I am not saying that P is true because P is true; I am saying that P is true because each conjunct of P is true, and that this adequately and noncircularly explains why P is true. Some wholes are adequately and noncircularly explained when their parts are explained.

Suppose three bums are hanging around the corner of Fifth and Vermouth. Why is this threesome there? The explanations of why each is there add up (automatically) to an explanation of why the three of them are there. Someone who understands why A is there, why B is there, and why C is there, does not need to understand some further fact in order to understand why the three of them are there. Similarly, it suffices to explain the truth of a conjunction to adduce the truth of its conjuncts. The conjunction is true because each conjunct is true. There is no need for an explanation of why a conjunctive proposition is true which is above and beyond the explanations of why its conjuncts are true.

Suppose the three bums engage in a *ménage à trois*. To explain the *ménage à trois* it is not sufficient to explain why each person is present; one must also explain their 'congress': not every trio is a *ménage à trois*. A conjunction, however, exists automatically iff its conjuncts exist.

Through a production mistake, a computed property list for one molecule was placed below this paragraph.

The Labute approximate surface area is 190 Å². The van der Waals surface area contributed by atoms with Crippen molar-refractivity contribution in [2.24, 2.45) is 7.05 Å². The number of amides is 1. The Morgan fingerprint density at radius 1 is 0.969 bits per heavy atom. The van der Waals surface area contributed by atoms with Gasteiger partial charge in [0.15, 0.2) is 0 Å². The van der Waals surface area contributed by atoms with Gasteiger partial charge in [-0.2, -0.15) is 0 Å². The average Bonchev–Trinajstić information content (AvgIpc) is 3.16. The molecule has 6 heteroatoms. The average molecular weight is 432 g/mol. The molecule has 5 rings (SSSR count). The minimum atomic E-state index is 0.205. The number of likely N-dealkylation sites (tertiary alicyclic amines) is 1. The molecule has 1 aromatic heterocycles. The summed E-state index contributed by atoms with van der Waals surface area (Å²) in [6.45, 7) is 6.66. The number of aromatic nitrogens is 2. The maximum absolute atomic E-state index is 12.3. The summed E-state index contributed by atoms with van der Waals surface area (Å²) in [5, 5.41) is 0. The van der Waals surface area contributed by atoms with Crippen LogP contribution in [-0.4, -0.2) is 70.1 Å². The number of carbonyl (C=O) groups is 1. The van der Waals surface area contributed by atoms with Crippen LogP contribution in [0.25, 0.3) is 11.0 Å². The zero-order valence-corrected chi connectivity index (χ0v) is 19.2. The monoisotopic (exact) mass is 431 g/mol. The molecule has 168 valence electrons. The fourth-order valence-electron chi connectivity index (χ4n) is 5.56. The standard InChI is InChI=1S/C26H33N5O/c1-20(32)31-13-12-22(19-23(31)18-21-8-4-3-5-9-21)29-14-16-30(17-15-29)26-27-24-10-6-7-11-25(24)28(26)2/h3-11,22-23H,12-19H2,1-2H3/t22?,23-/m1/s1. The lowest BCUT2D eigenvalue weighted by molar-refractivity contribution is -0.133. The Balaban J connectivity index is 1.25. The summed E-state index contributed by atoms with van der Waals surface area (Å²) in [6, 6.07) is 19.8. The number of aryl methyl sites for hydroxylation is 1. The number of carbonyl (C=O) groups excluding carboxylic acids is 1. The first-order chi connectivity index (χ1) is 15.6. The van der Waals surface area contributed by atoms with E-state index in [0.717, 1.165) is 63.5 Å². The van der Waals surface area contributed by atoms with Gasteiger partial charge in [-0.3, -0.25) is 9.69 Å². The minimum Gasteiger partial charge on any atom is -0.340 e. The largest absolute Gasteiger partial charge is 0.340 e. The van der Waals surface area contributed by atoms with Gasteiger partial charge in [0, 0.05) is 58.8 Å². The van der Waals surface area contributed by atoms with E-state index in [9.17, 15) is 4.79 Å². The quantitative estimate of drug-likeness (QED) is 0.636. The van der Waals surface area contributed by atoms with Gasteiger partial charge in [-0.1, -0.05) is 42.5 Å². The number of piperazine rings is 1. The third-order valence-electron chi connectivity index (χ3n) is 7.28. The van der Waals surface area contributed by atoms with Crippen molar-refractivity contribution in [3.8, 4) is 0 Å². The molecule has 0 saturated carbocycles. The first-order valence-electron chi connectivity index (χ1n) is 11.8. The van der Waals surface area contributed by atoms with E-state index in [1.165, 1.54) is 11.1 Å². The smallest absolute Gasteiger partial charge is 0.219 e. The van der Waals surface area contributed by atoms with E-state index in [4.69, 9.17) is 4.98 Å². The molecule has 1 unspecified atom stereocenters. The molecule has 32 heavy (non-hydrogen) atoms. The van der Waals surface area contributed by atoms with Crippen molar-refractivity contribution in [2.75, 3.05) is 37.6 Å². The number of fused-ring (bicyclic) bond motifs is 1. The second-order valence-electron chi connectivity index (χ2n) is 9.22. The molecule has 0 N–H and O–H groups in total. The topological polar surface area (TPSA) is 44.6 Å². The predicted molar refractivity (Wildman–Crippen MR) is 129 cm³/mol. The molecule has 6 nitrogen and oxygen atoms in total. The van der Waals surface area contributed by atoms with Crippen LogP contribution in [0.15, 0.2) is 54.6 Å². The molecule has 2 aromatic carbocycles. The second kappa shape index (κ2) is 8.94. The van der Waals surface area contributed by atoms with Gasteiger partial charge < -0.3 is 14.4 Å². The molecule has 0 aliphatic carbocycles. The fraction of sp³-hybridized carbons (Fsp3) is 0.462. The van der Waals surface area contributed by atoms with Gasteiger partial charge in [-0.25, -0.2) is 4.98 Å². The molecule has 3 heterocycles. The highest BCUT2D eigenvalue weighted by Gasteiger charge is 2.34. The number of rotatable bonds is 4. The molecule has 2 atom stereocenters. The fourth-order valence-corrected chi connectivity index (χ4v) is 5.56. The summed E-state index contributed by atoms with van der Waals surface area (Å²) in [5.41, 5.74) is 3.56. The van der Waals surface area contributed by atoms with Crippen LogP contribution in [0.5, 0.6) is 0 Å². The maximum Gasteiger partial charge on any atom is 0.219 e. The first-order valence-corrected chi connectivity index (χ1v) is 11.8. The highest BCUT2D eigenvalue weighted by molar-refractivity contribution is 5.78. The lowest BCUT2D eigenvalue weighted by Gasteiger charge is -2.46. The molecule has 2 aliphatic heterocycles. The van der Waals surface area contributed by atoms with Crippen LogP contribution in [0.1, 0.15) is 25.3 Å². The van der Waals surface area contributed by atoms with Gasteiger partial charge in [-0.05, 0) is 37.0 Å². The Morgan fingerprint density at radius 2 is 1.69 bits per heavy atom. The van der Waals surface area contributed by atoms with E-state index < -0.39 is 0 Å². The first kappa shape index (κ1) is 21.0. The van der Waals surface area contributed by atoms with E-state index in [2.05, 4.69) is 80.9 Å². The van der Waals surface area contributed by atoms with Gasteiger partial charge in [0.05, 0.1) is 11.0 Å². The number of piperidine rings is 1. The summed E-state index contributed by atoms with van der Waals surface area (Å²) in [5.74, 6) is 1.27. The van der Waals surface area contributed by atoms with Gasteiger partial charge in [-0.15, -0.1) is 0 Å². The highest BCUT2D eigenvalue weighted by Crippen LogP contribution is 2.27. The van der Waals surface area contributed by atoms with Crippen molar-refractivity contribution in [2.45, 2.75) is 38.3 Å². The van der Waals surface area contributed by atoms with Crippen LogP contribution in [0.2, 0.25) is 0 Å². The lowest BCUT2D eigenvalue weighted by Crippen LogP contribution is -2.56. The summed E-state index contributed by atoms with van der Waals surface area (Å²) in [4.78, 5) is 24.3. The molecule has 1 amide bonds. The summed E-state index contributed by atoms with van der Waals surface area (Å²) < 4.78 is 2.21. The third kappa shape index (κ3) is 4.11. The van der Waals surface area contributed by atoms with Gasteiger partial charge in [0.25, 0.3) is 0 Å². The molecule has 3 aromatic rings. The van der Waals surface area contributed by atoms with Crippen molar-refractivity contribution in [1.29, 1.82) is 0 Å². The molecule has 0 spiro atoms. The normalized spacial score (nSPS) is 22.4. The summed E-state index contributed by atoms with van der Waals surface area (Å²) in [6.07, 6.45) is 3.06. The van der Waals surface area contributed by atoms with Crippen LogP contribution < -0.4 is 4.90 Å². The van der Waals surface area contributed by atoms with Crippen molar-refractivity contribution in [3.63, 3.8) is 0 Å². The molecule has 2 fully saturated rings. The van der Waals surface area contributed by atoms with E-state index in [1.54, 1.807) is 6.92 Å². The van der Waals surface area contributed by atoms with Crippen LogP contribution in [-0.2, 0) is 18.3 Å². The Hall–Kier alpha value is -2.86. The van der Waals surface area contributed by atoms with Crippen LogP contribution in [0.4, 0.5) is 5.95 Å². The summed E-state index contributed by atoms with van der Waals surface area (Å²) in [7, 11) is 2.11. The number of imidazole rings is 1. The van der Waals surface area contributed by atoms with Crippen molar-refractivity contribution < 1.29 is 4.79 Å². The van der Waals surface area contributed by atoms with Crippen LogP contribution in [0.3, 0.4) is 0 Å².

Bennett falsely assumes that "Any purported answer must have the form 'P is the case because Q is the case'. . ." This ignores my suggestion that P is the case because each of its conjuncts is the case. So P does have an explanation; it is just that the explanation is not in terms of a proposition Q which is a conjunct of P.

I conclude that Professor Bennett has given us an insufficient reason to reject the Principle of Sufficient Reason.

I apply a similar critique to Peter van Inwagen's version of the argument in my "On An Insufficient Argument Against Sufficient Reason," *Ratio*, vol. 10, no. 1 (April 1997), pp. 76-81.

"Someone who understands why A is there, why B is there, and why C is there, does not need to understand some further fact in order to understand why the three of them are there."

I'm not sure this is true. Suppose that whenever I pray to God for a sign there always follows a peal of thunder. We can have good explanations for my praying in terms of my psychology, etc., and good explanations for the thunder thanks to physics, but don't you think such occurrences would nevertheless be evidence for the existence of God? But if so, then it looks like there is some further fact here for which God is introduced to account for.